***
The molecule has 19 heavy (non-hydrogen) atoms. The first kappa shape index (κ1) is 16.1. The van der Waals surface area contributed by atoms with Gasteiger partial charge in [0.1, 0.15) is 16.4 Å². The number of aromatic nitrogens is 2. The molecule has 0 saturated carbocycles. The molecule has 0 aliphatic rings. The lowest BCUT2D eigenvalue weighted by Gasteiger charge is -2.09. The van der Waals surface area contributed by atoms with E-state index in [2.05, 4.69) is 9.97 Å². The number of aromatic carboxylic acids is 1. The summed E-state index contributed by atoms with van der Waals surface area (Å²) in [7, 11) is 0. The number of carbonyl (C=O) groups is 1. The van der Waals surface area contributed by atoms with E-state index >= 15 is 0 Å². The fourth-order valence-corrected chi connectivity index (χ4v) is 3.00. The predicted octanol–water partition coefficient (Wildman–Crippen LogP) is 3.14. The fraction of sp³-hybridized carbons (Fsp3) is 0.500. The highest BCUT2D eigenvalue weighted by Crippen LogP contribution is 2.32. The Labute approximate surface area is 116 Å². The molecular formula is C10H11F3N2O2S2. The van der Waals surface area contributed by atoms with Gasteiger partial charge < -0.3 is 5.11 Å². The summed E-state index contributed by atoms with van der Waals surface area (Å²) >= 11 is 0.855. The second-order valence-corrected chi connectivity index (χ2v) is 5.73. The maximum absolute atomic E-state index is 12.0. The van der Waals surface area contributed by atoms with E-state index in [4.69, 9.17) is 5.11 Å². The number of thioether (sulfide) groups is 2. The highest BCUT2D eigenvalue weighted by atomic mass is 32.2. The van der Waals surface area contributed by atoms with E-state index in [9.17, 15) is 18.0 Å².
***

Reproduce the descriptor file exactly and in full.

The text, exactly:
The molecule has 19 heavy (non-hydrogen) atoms. The first kappa shape index (κ1) is 16.1. The van der Waals surface area contributed by atoms with Gasteiger partial charge in [0.1, 0.15) is 16.4 Å². The number of aromatic nitrogens is 2. The molecule has 0 saturated carbocycles. The molecule has 0 aliphatic rings. The lowest BCUT2D eigenvalue weighted by Gasteiger charge is -2.09. The van der Waals surface area contributed by atoms with E-state index in [2.05, 4.69) is 9.97 Å². The number of aromatic carboxylic acids is 1. The summed E-state index contributed by atoms with van der Waals surface area (Å²) in [7, 11) is 0. The number of carbonyl (C=O) groups is 1. The van der Waals surface area contributed by atoms with E-state index >= 15 is 0 Å². The fourth-order valence-corrected chi connectivity index (χ4v) is 3.00. The predicted octanol–water partition coefficient (Wildman–Crippen LogP) is 3.14. The fraction of sp³-hybridized carbons (Fsp3) is 0.500. The highest BCUT2D eigenvalue weighted by Crippen LogP contribution is 2.32. The Labute approximate surface area is 116 Å². The molecular formula is C10H11F3N2O2S2. The van der Waals surface area contributed by atoms with Gasteiger partial charge < -0.3 is 5.11 Å². The summed E-state index contributed by atoms with van der Waals surface area (Å²) >= 11 is 0.855. The second-order valence-corrected chi connectivity index (χ2v) is 5.73. The maximum absolute atomic E-state index is 12.0. The van der Waals surface area contributed by atoms with E-state index in [4.69, 9.17) is 5.11 Å². The number of thioether (sulfide) groups is 2. The highest BCUT2D eigenvalue weighted by atomic mass is 32.2. The van der Waals surface area contributed by atoms with E-state index in [9.17, 15) is 18.0 Å².